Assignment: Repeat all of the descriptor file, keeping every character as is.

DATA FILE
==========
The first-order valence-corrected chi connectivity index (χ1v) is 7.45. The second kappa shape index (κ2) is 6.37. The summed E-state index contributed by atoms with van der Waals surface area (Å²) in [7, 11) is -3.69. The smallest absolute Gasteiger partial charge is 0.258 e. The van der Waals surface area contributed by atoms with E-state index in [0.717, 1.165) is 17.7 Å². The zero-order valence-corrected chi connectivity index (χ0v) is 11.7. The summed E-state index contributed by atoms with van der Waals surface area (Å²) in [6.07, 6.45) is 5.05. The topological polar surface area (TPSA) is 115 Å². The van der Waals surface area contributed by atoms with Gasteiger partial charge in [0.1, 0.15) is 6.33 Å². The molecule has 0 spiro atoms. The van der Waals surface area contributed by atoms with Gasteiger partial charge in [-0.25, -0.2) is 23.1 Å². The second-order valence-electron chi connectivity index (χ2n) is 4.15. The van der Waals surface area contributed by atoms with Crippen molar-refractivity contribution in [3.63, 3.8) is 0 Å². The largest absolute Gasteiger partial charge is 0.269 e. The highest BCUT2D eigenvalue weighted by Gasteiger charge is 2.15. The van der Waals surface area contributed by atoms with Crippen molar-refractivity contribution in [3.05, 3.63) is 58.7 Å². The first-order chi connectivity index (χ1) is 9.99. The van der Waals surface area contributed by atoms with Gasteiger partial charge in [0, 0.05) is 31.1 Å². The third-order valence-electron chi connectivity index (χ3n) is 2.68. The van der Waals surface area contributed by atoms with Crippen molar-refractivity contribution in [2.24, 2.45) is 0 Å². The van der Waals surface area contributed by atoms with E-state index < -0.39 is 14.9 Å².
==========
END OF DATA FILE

The first-order valence-corrected chi connectivity index (χ1v) is 7.45. The second kappa shape index (κ2) is 6.37. The summed E-state index contributed by atoms with van der Waals surface area (Å²) in [7, 11) is -3.69. The smallest absolute Gasteiger partial charge is 0.258 e. The van der Waals surface area contributed by atoms with E-state index in [0.717, 1.165) is 17.7 Å². The zero-order valence-corrected chi connectivity index (χ0v) is 11.7. The summed E-state index contributed by atoms with van der Waals surface area (Å²) in [6.07, 6.45) is 5.05. The topological polar surface area (TPSA) is 115 Å². The van der Waals surface area contributed by atoms with Gasteiger partial charge in [0.1, 0.15) is 6.33 Å². The molecule has 0 spiro atoms. The van der Waals surface area contributed by atoms with Gasteiger partial charge in [-0.25, -0.2) is 23.1 Å². The second-order valence-electron chi connectivity index (χ2n) is 4.15. The van der Waals surface area contributed by atoms with Crippen molar-refractivity contribution in [3.63, 3.8) is 0 Å². The largest absolute Gasteiger partial charge is 0.269 e. The highest BCUT2D eigenvalue weighted by Gasteiger charge is 2.15. The van der Waals surface area contributed by atoms with Crippen molar-refractivity contribution in [3.05, 3.63) is 58.7 Å². The first-order chi connectivity index (χ1) is 9.99. The van der Waals surface area contributed by atoms with Gasteiger partial charge in [0, 0.05) is 31.1 Å². The third-order valence-electron chi connectivity index (χ3n) is 2.68. The van der Waals surface area contributed by atoms with Crippen molar-refractivity contribution in [2.24, 2.45) is 0 Å². The van der Waals surface area contributed by atoms with E-state index < -0.39 is 14.9 Å².